He also sees room for growth in China’s commercial sector, with “huge scope for further development in secondary cities.”
“And Chinese companies’ conservative mindsets — which make pandemic-induced changes to working patterns more problematic than in the U.S. and U.K. — augur well for the sector in the long term,” he said.
Aside from wider supportive policies, Chinese authorities also have more direct schemes to help landlords, such as reducing urban land use taxes and providing subsidies to landlords to cover waived rents.
As for tenants, despite the challenge of lockdowns and China’s Covid-zero policy, global real estate investor Hines sees rising demand for retail and office space as businesses see opportunities in a down market leading to many opening offices or leasing space.
“We are seeing retailers use the current market reset to experiment with new brand concepts and experiences,” said Claire Cormier Thielke, China country head at Hines which has property investments in mainland China.
“For the office, we’re seeing tenants looking to upgrade to spaces and locations better suited to their needs and modern, more collaborative work.”
All in all, the Chinese commercial property sector’s resilience lies in its ability to rebound faster than its residential counterpart.
According to real estate advisory CBRE’s latest China update, between the first and second quarters of this year — during China’s worst lockdown in Shanghai — new office supply and rentals fell 56% and 75%, respectively.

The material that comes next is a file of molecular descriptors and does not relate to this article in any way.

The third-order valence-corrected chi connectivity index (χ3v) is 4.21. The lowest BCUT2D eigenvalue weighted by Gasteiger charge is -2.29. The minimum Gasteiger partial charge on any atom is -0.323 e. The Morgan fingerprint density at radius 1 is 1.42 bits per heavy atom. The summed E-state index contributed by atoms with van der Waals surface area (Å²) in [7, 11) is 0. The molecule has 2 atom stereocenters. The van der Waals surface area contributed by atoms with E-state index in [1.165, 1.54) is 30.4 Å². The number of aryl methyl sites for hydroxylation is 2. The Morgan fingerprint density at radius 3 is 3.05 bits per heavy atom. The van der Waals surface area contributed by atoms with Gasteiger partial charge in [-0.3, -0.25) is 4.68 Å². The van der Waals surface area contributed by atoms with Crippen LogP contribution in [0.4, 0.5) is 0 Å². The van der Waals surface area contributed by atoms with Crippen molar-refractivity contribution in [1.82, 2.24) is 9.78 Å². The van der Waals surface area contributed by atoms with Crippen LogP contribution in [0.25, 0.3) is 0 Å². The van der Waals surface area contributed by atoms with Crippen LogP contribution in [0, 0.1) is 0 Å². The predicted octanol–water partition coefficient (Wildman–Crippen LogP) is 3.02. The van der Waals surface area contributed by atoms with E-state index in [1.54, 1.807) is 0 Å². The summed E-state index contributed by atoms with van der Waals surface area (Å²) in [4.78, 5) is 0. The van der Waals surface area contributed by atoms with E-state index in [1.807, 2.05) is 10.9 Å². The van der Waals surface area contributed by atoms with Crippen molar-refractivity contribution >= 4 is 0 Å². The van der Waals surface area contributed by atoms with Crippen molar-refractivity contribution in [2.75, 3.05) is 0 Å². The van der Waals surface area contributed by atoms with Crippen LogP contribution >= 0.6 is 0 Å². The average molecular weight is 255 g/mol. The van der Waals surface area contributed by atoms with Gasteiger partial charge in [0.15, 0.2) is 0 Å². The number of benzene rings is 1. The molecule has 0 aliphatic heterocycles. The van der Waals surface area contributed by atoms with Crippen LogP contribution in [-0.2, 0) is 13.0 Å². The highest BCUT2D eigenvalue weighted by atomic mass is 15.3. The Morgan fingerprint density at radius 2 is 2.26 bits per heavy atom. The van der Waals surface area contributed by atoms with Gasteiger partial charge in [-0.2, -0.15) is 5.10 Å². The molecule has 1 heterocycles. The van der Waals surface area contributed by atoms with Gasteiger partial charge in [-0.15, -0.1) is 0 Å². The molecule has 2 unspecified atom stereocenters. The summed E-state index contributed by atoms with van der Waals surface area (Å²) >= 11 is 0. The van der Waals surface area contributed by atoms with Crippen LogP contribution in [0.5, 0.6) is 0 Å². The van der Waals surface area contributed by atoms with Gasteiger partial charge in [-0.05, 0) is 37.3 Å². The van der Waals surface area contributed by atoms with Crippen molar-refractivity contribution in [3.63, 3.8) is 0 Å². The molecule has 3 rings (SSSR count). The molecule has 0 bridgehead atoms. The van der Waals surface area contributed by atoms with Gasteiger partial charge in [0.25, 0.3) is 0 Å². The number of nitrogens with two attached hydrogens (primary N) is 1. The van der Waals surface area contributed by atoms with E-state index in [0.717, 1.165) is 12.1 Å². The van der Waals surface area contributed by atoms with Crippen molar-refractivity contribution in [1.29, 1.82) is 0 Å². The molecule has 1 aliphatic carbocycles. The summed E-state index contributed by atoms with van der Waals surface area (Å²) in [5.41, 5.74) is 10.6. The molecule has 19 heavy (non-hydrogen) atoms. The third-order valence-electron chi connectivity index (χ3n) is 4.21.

Rents declined across 18 markets tracked by CBRE. The firm’s national rental index fell 0.5% quarter-on-quarter.
Retail leasing was also hit hard, with rentals in the second quarter plunging 44% from the previous quarter and 87% from a year ago.
Logistics did better with rentals lifting over the second quarter, but were down compared with last year.
Down but not out
But unlike housing, the commercial sector is rebounding particularly after lockdowns ended and government incentives kicked in, CBRE said. CBRE also anticipates the commercial sector, except retail, to do well for the rest of the year.
The recovery will come from demand for space from tenants in the financial, technology, media and telecom and life sciences sectors, property advisory Cushman & Wakefield’s head of occupier research in greater China Shaun Brodie said.
“Into 2022, the central and local governments in China have taken active measures to deal with the epidemic and effectively promote steady economic growth,” Brodie said.
Commercial property sales and deal flow in China have also slowed, investment research firm MSCI said last month.
Again, unlike the housing market, deal recovery is stronger in the commercial property market as there are many players not affected by financing restrictions still looking to buy and sell assets, Benjamin Chow, head of Asia real assets research at MSCI.
“Domestic institutions are a good example – they were the biggest buyer group this year. Within this group, insurance-backed players, banks and financial groups were among the biggest purchasers of commercial real estate year to date,” he said.
“Another buyer group comprises the corporates, which made a big splash last year, and have still been relatively active in 2022.”